Behind the City Walls of Cartagena, Colombia
Rain pounded the streets of Cartagena. Due to poorly chosen footwear (this seems to be a recurring theme in my travels) we had to walk slowly over the slippery sidewalks. We waded through ankle-deep puddles and crossed streets overflowing with traffic and rain, eventually arriving at the deserted entrance to the old town. We took refuge under a covered walkway, ordered a deep fried local snack and proceeded to wait out the unexpected downpour. It didn’t stop raining for the whole day (we got completely soaked on the way back to our hotel) but luckily we had another day to explore behind Cartagena’s city walls.
The walled city of Cartagena
Cartagena’s walls were built to protect the city from pirate raids, which were an annoying side-effect of being a prosperous city on the Caribbean Coast of South America. Today the walls enclose a perfectly preserved Spanish colonial city, one of the finest in all of the Americas. After entering the mustard coloured main gate, and passing the walkway we hid under the previous day, we made our way along Cartagena’s cobblestone streets. First up was San Pedro Claver Church and its imposing wooden doors. From there we wandered the streets without a plan, absorbing the flavour and history of this colourful colonial city. The sun made for a nice alternative to the pouring rain, but the Caribbean heat was intense. The brightly painted houses, with their small wooden verandas, frame the hectic streets of the old town. We walked down almost every one of them, taking the occasional break in a plaza or restaurant. Thinking back, we didn’t actually step inside a church or visit any museums or tourist attractions. The town itself is an attraction, and exploring it without a plan is a great way to do it.
Walking on the city walls
Cartagena’s walls provide elevated views of the bustling walled city. After negotiating with an old woman for a bottle of Powerade, we walked along the walls until the sun wore us down. We headed back to the shade of the backstreets, where we found a cheap (if a little uninspiring) set meal, consisting of a sugary drink, soup and a plate of meat.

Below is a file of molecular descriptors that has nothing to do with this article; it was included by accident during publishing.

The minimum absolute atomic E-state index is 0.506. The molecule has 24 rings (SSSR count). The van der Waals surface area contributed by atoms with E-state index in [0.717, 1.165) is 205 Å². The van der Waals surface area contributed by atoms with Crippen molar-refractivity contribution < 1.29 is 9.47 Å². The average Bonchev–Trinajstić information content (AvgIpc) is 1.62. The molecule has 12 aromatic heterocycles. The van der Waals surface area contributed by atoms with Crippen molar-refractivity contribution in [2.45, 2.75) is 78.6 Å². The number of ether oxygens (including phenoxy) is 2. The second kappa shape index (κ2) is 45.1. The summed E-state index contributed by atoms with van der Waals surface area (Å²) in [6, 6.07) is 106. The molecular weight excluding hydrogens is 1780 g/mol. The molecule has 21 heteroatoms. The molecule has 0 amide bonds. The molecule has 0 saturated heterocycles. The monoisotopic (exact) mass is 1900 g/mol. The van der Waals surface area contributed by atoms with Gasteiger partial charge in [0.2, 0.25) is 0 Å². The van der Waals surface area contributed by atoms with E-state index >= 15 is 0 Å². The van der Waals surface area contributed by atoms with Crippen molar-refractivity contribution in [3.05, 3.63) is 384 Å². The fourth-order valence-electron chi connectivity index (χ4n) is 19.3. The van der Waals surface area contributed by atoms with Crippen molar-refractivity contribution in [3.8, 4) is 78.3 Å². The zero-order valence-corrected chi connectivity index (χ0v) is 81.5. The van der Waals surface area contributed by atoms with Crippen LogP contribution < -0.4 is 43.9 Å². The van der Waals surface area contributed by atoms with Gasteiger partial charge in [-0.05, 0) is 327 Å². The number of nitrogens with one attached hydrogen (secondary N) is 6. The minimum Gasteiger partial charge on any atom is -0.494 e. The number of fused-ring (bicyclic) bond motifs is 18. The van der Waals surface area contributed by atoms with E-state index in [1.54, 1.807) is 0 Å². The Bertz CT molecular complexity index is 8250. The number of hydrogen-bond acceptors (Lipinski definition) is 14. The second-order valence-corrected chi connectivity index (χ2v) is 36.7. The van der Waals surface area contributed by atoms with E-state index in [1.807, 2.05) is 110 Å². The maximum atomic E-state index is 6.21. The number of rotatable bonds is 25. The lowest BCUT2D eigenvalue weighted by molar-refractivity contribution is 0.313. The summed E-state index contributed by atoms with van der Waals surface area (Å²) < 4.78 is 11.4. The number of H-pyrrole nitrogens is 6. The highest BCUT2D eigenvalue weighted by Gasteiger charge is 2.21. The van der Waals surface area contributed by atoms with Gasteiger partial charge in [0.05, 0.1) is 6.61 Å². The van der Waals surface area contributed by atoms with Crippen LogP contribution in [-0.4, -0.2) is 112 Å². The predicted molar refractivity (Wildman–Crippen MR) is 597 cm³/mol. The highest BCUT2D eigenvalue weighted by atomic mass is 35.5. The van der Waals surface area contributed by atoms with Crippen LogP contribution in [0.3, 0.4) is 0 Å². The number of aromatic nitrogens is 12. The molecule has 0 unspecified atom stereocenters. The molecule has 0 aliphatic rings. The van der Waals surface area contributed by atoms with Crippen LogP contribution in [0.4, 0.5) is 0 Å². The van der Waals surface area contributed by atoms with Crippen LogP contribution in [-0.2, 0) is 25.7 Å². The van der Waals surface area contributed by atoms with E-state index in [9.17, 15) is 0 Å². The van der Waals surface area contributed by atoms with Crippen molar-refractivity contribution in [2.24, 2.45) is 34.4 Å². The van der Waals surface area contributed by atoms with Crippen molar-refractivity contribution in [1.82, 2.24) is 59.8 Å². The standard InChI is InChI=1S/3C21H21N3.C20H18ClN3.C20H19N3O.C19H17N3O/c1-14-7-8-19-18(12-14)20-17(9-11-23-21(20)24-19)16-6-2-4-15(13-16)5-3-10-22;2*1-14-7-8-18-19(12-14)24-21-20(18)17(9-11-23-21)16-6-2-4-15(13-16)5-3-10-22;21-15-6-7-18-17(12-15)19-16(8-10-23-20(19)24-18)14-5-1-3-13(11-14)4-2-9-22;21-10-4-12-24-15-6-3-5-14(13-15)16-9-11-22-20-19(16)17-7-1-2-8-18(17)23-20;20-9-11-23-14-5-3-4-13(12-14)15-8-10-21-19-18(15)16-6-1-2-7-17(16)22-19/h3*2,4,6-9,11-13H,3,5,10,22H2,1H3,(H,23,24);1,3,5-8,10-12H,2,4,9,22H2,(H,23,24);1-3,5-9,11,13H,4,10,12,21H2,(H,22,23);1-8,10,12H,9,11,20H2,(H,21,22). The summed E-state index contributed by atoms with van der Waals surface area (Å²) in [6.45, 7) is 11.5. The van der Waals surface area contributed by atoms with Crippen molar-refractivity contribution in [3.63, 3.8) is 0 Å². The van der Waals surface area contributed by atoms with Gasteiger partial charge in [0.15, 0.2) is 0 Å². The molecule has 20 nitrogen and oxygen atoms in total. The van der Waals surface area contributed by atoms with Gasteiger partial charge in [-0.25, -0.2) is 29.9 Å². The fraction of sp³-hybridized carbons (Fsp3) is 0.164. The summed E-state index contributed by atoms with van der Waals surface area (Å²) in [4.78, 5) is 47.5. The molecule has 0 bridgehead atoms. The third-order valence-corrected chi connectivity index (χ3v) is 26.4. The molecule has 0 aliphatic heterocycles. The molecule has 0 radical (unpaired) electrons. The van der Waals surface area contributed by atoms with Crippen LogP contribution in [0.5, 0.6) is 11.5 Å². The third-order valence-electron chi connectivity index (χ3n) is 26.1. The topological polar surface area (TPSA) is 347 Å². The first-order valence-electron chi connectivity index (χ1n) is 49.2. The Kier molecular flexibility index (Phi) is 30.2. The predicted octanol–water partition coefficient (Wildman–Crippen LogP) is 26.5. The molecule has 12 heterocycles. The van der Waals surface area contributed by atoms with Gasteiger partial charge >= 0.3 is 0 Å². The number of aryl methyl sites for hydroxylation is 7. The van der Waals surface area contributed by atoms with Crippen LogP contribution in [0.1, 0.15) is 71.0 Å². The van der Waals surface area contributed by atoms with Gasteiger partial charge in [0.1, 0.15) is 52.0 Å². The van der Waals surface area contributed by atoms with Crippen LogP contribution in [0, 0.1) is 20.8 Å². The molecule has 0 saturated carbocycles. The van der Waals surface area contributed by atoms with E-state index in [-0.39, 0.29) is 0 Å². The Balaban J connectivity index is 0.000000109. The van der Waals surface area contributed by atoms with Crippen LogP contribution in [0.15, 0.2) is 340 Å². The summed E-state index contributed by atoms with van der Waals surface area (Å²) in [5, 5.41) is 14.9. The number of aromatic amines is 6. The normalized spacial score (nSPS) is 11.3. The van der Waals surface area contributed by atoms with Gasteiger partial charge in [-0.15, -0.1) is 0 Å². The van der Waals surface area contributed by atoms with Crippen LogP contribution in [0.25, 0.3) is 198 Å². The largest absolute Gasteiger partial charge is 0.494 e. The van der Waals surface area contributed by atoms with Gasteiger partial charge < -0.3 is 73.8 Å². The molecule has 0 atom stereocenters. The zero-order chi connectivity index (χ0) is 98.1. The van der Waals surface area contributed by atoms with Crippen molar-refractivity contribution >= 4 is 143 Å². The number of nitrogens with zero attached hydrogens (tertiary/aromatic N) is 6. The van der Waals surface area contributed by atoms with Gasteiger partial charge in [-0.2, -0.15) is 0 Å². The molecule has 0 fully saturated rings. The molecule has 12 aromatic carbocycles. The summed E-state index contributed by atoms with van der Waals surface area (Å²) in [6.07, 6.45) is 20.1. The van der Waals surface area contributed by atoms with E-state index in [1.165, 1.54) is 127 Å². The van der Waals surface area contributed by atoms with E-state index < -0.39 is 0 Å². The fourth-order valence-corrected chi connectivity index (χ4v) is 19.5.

Cartagena at night
We headed back to our hotel, (located in Getsemani, about a 10 minute walk from the old town) where we rested our tired legs. We headed back to the old town at night where we sat on small plastic chairs, ate beef skewers (with a side order of beer) and talked to some fellow travellers. We then walked around the old town some more, but didn’t stray too far from the well-lit areas. I was worried that Colombia would be the most dangerous country I had ever visited, but we had no problems during our month in the country (it pays to be careful at night though).
Tayrona National Park
After Cartagena we followed the tourist trail to Santa Marta, the gateway to Tayrona National Park. I’ve heard so many people rave about this place lately and I really can’t see why. We only did a day trip, but I thought it was expensive (the entry ticket was $20) and the beaches were a bit underwhelming. We didn’t see any wildlife either, which is apparently one of the draws of the national park. We saw way better beaches in Nicaragua, Costa Rica and Panama, so think twice before you believe the hype. People do camp there and I guess it’s a whole different experience, but from what I’ve heard it’s basically just a big bunch of backpackers sleeping in hammocks and smoking lots of weed (which admittedly does sound kinda cool). If you’ve been to Tayrona National Park let me know what your experience was like.
Cartagena is considered to be one of the nicest colonial cities in South America and it definitely lived up to its billing. We loved walking around the walled city of Cartagena; make sure you check it out on your journey through Colombia. Also, make sure you watch Love in the Time of Cholera (an adaptation of the Gabriel García Márquez novel) – it was mostly filmed in Cartagena.
If you are looking for more places to visit check out my Colombia archives — we visited so many cool places, including Barichara, the Tatacoa Desert and Salento.
Have you been to Cartagena? What is your favourite colonial city in South America? Let me know in the comments below!
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